• Any mixture with alcohol over 65% dissolves any fat such as the outside fat layer of the virus.
  • A mixture of 1-part bleach to 5-parts of water dissolves protein and breaks the virus down from the inside.
  • Oxygenated water (peroxide) dissolves the virus protein, but as it needs to be used in a pure form it hurts the skin.
  • Antibiotics do not work as the virus is not a living organism as bacteria are and antibodies cannot kill something that is not alive.
  • Don’t shake used and unused clothing and linen as the virus can be glued to a porous surface and is very sluggish and disintegrates over time:
    • Between 3-4 hours on fabric and porous surfaces
    • 4 hours on copper and wood
    • 24 hours on cardboard
    • 42 hours on metal and 73 hours on plastic

If you however shake it the virus molecules float in the air for up to 3 hours and can then be transmitted.

  • The virus molecules remain very stable in cold environments such as air conditioners in cars and houses. They also need moisture and darkness to stay stable. That is why it will degrade faster in a less humid, dry, warm and bright environment.
  • The virus cannot go through healthy skin, therefore protect skin as much as possible.
  • Vinegar is not useful as it does not break down the fat layer protecting the virus.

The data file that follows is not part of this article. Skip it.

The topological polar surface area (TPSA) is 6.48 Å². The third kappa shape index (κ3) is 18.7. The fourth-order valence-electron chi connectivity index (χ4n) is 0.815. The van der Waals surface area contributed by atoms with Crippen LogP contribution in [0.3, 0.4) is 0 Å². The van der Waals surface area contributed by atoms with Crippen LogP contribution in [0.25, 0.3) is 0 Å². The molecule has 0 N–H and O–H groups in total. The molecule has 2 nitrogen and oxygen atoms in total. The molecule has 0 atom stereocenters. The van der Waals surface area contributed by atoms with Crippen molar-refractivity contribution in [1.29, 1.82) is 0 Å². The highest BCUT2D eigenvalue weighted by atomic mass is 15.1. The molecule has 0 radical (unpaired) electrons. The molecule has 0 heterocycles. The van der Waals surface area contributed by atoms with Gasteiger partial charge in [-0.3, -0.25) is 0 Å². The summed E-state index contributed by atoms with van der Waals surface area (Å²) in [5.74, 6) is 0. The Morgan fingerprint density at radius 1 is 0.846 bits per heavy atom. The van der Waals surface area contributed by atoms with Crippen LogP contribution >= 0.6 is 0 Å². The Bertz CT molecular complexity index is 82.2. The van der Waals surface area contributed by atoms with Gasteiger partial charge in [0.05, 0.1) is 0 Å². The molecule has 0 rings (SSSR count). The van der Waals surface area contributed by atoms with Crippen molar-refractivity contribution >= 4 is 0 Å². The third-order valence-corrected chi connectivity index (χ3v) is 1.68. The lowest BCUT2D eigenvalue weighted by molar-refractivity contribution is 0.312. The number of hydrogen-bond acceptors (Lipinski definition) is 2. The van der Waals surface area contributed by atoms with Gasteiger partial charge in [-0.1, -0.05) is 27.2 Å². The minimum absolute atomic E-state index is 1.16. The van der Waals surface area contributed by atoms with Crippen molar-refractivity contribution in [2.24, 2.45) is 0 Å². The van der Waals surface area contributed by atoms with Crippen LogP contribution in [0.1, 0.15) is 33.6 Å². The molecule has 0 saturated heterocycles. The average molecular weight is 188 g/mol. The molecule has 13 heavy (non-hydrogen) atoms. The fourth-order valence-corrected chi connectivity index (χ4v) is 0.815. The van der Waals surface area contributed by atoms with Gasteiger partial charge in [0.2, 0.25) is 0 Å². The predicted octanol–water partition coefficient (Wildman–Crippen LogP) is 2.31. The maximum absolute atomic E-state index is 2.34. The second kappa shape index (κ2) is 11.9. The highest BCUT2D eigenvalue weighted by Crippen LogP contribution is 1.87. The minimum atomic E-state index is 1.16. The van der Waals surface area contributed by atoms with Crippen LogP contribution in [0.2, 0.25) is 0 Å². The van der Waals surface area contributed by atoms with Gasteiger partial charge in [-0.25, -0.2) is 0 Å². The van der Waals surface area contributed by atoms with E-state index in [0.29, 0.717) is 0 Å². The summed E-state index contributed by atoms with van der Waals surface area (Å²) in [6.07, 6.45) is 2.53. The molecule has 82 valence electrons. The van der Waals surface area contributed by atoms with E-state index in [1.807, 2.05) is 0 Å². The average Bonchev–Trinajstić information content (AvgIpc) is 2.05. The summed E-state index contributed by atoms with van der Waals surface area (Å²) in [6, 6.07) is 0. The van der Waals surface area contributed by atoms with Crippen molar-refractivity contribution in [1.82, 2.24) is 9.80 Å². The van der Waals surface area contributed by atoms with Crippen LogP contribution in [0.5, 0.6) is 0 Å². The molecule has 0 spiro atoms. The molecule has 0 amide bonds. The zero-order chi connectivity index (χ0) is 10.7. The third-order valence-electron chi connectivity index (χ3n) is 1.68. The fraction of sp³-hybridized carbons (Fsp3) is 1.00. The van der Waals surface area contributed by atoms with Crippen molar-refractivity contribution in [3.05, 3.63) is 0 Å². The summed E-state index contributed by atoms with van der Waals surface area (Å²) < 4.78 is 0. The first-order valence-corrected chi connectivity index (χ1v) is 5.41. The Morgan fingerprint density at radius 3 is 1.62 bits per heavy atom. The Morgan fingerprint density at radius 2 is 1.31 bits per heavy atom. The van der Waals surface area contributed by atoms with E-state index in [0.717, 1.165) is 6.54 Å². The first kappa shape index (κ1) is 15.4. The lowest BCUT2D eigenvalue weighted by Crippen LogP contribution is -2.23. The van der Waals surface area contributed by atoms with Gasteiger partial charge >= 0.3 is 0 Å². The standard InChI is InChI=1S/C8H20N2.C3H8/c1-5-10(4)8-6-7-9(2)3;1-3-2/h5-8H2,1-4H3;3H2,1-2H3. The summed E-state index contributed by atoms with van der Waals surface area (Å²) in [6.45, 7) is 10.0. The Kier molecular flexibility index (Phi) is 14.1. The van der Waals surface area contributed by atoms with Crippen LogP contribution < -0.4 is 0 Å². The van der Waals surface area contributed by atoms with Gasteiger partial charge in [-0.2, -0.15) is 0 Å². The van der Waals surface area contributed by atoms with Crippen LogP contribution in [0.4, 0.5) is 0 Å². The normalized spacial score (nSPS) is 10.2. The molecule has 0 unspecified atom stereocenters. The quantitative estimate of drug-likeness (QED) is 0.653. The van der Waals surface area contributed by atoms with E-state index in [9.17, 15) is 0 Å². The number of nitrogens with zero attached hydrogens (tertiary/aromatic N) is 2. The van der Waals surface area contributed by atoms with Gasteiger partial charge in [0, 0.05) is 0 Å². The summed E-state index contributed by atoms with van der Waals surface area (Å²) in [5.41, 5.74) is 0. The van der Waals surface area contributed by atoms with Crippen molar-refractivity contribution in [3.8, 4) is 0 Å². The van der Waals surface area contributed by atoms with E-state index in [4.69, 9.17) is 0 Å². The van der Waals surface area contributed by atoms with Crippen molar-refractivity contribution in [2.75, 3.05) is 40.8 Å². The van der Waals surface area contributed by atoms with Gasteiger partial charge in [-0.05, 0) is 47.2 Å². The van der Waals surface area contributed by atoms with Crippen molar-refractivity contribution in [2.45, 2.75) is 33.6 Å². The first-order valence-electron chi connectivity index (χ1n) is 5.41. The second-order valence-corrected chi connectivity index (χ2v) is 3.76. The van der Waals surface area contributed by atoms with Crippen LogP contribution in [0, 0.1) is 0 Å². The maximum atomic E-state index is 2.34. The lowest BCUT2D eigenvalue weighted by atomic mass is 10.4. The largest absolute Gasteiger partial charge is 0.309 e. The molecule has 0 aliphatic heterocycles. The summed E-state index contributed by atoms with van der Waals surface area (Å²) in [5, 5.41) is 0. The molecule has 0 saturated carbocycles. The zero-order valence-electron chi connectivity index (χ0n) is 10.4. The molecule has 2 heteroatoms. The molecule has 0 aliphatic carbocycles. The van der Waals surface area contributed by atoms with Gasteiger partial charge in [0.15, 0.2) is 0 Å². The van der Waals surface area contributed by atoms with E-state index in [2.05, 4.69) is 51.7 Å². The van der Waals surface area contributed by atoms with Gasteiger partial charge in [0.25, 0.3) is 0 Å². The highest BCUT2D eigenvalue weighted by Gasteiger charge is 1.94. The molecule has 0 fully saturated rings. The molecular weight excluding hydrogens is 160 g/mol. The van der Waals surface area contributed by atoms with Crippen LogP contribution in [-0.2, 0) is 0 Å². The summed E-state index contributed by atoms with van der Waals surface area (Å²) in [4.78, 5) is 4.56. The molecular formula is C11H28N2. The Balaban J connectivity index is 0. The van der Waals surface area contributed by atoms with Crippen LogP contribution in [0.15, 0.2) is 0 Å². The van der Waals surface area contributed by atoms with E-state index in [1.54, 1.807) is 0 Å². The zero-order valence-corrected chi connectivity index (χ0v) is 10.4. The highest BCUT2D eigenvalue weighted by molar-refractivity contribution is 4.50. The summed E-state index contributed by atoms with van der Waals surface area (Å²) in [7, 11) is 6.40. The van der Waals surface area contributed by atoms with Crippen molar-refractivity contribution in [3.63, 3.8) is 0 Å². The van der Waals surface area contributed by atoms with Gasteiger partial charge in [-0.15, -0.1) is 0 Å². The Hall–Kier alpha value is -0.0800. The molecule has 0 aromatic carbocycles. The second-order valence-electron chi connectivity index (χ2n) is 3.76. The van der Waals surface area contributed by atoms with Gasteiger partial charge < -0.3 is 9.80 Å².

• No spirits or vodka will destroy the virus as you need 65% strong alcohol to be efficient.
  • The virus can be more concentrated in smaller spaces, the more open and ventilated the space the lower the concentration of the virus.
  • Wash hands before and after touching your face, food, locks, knobs, switches, remote controls, cell phones, watches, computers, desks, TV’s etc. and using the bathroom.
  • Use moisturizer to protect dry hands from all the washing as molecules can hide in the cracks of the dry skin.
  • Keep nails short and clean so that viruses do not hide there. [ John Hopkins Hospital]

During this global crisis we need to do what we can to support the foodservice community and our consumers so that critical services can continue to be delivered to all in our communities. Together we can make a meaningful difference in working alongside the government to fight this pandemic and restore both our public and economic health. As we are continuing to develop plans to address and lessen the impact of the effect of the Coronavirus on our employees, our customers and our overall business, we hope that all these efforts and the tool of correct knowledge support us in containing the virus successfully both in our country and elsewhere in the world. Be supportive of one another by letting your customers know what you as a food industry are doing for your own employees and the entire food supply chain; be empathetic to one another’s situations; and offer as best one can any troubleshooting or other assistance as is possible.

Please reach out to our team, who are on standby to assist you and your team with our various online training strategies.